For instance, take the flimsy hospital gown they give you when you check in. Why do you need to wear that ugly thing that barely covers you? Would you be embarrassed, if a nurse opened the door suddenly, and a stranger passing by your room saw you like that? There may be a reason for you to wear the gown….sometimes. But why not just let you wear your own clothes? Why can’t you bring your own gown, that is certainly both more modest and more comfortable. In addition, wearing a hospital gown marks you out as more or less their property–you look like a patient, and patients are by definition “sick.” When you retain your own clothes, you retain more of your own power, and people treat you differently. It’s a little hard to retain your dignity, when wearing a gown that opens at the back, and barely covers your front (especially with your pregnant belly).

I could go on, giving multiple examples of asking “why” before any procedure–getting an IV, pain medication, pitocin, etc., but I will refrain. Here are some examples of questions you can ask–repeatedly if necessary–to give you the knowledge and information you truly need: “Why do you want to do that?” “Why do you need to know that?” “What benefit is it?” “What are the risks?” “How will that change my care?” “How will it help the baby?” “I don’t understand how that helps–could you explain it again differently?”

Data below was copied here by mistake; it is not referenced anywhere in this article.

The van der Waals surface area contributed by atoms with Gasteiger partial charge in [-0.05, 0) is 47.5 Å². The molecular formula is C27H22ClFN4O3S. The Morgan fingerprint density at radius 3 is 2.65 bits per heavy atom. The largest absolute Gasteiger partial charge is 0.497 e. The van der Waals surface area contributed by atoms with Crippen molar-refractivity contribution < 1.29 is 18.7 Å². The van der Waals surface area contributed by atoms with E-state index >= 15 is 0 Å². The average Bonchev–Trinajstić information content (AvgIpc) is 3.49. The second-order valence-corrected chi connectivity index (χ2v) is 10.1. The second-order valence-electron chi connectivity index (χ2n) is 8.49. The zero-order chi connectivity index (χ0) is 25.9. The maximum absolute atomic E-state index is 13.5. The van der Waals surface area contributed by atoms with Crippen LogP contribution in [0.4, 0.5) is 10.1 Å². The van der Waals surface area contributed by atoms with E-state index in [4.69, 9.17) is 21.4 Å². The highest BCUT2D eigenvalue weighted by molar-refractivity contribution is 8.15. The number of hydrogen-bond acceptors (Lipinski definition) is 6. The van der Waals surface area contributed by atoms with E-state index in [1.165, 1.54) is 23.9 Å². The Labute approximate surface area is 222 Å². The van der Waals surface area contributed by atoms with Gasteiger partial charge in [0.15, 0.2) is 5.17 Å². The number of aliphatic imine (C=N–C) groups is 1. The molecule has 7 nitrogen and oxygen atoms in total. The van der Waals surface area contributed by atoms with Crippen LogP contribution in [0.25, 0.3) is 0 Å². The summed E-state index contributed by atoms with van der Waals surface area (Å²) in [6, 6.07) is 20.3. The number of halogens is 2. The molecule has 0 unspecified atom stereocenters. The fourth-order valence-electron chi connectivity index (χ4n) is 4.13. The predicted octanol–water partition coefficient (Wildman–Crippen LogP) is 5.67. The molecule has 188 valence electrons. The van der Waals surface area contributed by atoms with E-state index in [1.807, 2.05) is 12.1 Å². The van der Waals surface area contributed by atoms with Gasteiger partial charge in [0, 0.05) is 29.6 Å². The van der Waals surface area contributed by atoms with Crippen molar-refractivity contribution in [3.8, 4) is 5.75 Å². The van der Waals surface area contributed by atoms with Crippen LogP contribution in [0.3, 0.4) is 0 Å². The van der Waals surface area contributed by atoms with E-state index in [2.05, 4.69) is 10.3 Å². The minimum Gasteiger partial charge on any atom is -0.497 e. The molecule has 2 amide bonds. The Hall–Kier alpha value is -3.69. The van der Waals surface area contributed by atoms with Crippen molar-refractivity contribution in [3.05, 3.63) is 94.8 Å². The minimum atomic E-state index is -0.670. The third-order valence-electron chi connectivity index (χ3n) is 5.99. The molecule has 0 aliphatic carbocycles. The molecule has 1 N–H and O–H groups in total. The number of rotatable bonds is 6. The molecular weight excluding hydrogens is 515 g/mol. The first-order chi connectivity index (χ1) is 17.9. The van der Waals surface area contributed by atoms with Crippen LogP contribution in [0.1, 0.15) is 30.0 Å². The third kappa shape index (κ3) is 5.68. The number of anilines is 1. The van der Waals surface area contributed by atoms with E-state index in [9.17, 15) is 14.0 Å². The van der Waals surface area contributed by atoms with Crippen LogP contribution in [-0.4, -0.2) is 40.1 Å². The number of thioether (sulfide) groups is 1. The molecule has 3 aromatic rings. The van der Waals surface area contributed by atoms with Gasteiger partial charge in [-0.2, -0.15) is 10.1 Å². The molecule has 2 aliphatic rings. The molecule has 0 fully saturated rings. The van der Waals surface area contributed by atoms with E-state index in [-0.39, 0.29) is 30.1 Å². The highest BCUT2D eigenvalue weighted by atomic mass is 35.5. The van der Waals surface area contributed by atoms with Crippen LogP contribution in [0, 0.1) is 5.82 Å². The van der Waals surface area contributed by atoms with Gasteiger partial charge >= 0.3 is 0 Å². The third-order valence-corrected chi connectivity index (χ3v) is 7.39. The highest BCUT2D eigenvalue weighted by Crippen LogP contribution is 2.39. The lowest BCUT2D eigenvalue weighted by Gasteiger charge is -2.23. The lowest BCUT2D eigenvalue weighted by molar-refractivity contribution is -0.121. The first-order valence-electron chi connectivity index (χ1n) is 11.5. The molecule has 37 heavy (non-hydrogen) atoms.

And after you are told of the risks and benefits, and you truly understand why they want to do it, you can always ask for a few minutes to think about it. (If you want to, you can always say you need to discuss it with your husband or pray about it.) There are very, very, very few times when you cannot take the time to think and really approve of something.

It’s not just to be hard-headed or hard-nosed, but if there is no benefit to you from the procedure or practice, then why should you do it, just for their benefit?

Fast Food Birth

I once saw a lady dress it, wrap it up, and stick it under a heat lamp. Think I’m talking about a hamburger? No. This was a nurse in the hospital nursery, “taking care of” a newborn. She wasn’t exactly rough….but she wasn’t gentle either. She certainly did not treat the baby with the same care its mother would. The poor thing was crying–crying for its mother–but was made to stay in the nursery, probably for a few hours. Is that the way you want your baby treated?

Did I witness this treatment back in the 60s or 70s? You know, the era in which women were still routinely shaved, given an enema, put under general anesthesia for the birth, and given a huge episiotomy so the baby could be dragged out by its head with forceps.

No. This was three years ago, when I toured the hospital labor ward when I was pregnant with my first baby.

It would make a nice story to say that this…..not exactly “cruel”….treatment changed my mind to have a home birth; but the truth is, I was already planning one. The trip to the hospital was just in case we had to transfer, I would know what to expect. Although my intention was to have a home birth, seeing how my precious newborn would be treated if I chose to go to a hospital cemented my determination not to go there unless absolutely necessary.